Third fire in Tesla Model S reported

DRIVER UNHARMED::Despite the car’s front end being burnt out and melted onto the road, the driver credited the vehicle with saving his life this week

AP, DETROIT, Michigan

Sat, Nov 09, 2013 - Page 15

A Tesla Model S electric car caught fire this week after hitting debris on a Tennessee freeway, the third fire in a Model S in the past five weeks.

The blaze on Wednesday afternoon near Smyrna, Tennessee, engulfed the front of the car. A Tennessee Highway Patrol spokeswoman said the Model S ran over a tow hitch, which hit the undercarriage of the car, causing an electrical fire.

It is the second Model S blaze involving road debris. Last month, a driver near Seattle, Washington, hit debris that pierced a shield and the battery pack, causing a fire. In the other fire, a driver in Mexico crashed into a concrete wall and a tree at a high speed.

Shares of the Tesla Motors Inc, based in Palo Alto, California, fell 7.5 percent to US$139.77 on Thursday. That decline came after Wednesday’s plunge of 14.5 percent, after concerns about a battery shortage, as well as the costs the carmakers will incur as it builds more cars, spooked some investors. The stock is still up 312 percent this year.

The Model S has as a large battery pack under the passenger compartment, protected by a 6.33cm metal shield. Experts say that if debris punctures the shield and damages the battery, it can cause shorts and arcing that can touch off fires.

The US National Highway Traffic Safety Administration said the agency will contact Tennessee authorities to determine if there are safety problems that need further action. The auto safety watchdog decided last month not to investigate the Seattle-area fire, saying there was no evidence it was caused by a safety defect.

The driver in Tennessee was able to pull onto an emergency lane and escape. Tesla said it has sent a team to investigate.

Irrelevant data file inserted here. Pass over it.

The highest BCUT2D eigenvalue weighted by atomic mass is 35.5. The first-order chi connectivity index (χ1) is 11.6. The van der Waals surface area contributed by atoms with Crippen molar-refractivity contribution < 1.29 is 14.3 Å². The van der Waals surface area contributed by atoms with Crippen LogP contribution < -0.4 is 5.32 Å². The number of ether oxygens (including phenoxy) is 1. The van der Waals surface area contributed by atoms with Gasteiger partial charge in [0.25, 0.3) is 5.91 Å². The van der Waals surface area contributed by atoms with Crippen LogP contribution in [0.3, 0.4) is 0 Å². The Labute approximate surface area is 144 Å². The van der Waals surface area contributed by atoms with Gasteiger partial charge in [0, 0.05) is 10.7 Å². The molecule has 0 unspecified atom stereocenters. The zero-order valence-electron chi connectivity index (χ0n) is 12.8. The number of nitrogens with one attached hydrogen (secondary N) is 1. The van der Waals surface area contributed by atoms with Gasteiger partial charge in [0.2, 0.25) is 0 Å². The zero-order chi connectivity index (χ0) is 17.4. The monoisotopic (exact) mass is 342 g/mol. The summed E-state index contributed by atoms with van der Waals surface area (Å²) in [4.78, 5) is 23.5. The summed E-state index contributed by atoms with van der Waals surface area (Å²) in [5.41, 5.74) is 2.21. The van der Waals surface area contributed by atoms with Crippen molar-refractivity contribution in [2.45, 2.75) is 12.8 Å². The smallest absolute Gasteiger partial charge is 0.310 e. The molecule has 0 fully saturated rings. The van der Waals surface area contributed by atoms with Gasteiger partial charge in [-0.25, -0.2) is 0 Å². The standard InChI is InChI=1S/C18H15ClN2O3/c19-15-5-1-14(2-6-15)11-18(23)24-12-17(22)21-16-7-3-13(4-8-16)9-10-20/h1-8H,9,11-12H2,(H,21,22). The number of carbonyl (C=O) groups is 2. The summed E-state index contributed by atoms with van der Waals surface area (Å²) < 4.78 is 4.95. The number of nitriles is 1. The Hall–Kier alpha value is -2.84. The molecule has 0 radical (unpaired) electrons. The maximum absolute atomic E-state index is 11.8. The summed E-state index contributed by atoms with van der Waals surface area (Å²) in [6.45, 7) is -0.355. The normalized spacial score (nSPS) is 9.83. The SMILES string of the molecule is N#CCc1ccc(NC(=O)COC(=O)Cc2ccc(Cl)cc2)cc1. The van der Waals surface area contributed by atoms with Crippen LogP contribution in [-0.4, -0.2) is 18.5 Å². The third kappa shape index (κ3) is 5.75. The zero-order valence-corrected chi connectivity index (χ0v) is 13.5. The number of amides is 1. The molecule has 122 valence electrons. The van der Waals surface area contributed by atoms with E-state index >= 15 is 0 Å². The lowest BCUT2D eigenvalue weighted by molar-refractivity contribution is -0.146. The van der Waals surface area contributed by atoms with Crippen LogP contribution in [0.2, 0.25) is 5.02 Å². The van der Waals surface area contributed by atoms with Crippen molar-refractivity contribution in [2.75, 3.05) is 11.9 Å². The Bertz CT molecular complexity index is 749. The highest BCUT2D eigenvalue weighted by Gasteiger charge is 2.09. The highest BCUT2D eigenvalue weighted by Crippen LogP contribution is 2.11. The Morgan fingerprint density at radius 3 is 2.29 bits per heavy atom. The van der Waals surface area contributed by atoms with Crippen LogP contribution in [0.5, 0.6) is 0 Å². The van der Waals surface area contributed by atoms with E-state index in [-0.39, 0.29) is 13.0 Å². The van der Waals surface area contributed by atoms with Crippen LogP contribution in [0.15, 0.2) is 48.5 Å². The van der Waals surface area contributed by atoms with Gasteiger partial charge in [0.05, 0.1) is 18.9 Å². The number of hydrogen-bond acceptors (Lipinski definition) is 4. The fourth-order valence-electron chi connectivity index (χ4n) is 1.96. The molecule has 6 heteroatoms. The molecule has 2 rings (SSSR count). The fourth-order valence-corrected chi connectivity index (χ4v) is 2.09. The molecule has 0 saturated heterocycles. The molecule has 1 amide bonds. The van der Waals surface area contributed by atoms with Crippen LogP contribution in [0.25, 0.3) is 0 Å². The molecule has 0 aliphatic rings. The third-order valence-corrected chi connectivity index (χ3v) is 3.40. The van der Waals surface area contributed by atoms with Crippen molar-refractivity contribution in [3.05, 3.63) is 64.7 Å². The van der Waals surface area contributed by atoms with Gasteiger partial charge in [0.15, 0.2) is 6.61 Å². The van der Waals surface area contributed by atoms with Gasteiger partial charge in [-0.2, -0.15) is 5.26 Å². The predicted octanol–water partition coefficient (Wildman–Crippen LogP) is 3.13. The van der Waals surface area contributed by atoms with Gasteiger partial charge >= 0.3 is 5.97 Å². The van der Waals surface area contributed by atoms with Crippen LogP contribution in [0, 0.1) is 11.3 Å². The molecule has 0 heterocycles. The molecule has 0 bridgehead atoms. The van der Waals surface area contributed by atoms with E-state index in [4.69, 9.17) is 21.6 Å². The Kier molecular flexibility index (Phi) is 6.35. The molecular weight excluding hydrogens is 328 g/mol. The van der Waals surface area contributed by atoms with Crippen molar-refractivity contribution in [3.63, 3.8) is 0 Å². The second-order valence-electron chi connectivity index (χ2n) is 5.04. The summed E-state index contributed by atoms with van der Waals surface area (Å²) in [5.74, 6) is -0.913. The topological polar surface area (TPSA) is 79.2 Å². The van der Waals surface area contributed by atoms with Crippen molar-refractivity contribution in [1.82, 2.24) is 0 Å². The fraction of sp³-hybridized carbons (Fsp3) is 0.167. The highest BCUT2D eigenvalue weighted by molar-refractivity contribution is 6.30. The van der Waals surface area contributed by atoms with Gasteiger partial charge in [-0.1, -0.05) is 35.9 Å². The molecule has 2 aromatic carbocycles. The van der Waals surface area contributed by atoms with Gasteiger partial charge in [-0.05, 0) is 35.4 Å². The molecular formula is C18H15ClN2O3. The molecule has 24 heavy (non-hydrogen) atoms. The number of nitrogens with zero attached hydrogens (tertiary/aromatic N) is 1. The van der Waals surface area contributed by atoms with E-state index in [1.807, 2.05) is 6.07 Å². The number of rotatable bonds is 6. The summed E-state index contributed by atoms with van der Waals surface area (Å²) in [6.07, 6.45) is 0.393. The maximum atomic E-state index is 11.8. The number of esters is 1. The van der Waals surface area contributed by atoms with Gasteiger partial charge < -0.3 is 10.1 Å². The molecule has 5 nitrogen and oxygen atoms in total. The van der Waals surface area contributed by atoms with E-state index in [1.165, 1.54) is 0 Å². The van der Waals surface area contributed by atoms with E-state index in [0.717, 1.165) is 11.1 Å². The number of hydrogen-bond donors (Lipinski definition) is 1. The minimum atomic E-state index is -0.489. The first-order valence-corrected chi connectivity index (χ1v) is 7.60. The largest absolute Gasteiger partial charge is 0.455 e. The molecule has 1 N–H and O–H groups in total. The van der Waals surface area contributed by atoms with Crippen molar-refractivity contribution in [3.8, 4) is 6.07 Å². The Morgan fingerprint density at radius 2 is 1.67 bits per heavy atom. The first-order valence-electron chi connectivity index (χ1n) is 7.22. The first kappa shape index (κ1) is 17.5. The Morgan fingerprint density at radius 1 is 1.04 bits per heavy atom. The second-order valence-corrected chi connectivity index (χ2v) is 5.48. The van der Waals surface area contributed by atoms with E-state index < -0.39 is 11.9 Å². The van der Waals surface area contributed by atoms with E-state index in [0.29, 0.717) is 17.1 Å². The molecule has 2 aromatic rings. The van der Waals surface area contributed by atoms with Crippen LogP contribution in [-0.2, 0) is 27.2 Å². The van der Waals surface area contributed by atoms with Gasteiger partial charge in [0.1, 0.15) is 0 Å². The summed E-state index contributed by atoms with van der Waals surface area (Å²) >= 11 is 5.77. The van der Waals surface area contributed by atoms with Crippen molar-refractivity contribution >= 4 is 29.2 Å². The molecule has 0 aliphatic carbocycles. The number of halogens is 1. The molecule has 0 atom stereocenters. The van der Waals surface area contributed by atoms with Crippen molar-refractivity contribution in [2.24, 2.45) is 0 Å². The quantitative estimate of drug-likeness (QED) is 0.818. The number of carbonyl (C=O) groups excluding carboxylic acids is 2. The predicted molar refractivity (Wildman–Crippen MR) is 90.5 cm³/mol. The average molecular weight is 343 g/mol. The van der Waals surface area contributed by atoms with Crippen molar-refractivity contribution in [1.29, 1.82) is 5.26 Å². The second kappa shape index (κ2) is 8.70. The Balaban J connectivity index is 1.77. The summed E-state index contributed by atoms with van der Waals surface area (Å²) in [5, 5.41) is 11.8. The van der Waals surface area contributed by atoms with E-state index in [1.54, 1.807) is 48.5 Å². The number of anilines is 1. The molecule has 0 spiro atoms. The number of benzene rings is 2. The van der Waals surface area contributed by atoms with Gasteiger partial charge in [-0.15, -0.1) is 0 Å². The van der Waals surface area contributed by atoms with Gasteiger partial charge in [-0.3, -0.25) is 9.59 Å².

Company spokeswoman Liz Jarvis-Shean has said the fire was not spontaneous. She said Tesla contacted the driver, who believes the car saved his life. Tesla CEO Elon Musk has said that the design of the Model S is safer than that of a car with a conventional fuel tank.

The fire burned the front of the car, according to pictures posted on the and Web sites.

Rutherford County Fire Department chief Larry Farley said the blaze was so hot and intense that it melted the front of the car.

“It pretty much just melted to the road,” Farley said.

The passenger compartment was in pretty good shape after the flames were extinguished, Farley said. A Fire Department report estimated the value of the loss from the fire at US$120,000.

According to the US Fire Administration, there are around 194,000 vehicle fires on US roads each year. The vast majority — 61 percent — start in the engine area, while 15 percent start in the passenger area.

General Motors Co (GM) and Nissan Motors Co Ltd make the top-selling electric cars in the US, the Volt and Leaf. Neither knows of any real-world blazes in those vehicles. A Chevrolet Volt caught fire two years ago after a government crash test, but the government closed an investigation into the incident after GM agreed to a safety campaign to bolster shielding around the battery.

GM has sold more than 50,000 Volts in the US since late 2010, while Nissan has sold almost 38,000 Leafs. Tesla has sold an estimated 16,251 Model S cars in the US, according to Autodata Corp.

The Model S, which starts at US$70,000, can go up to 425km on a single charge.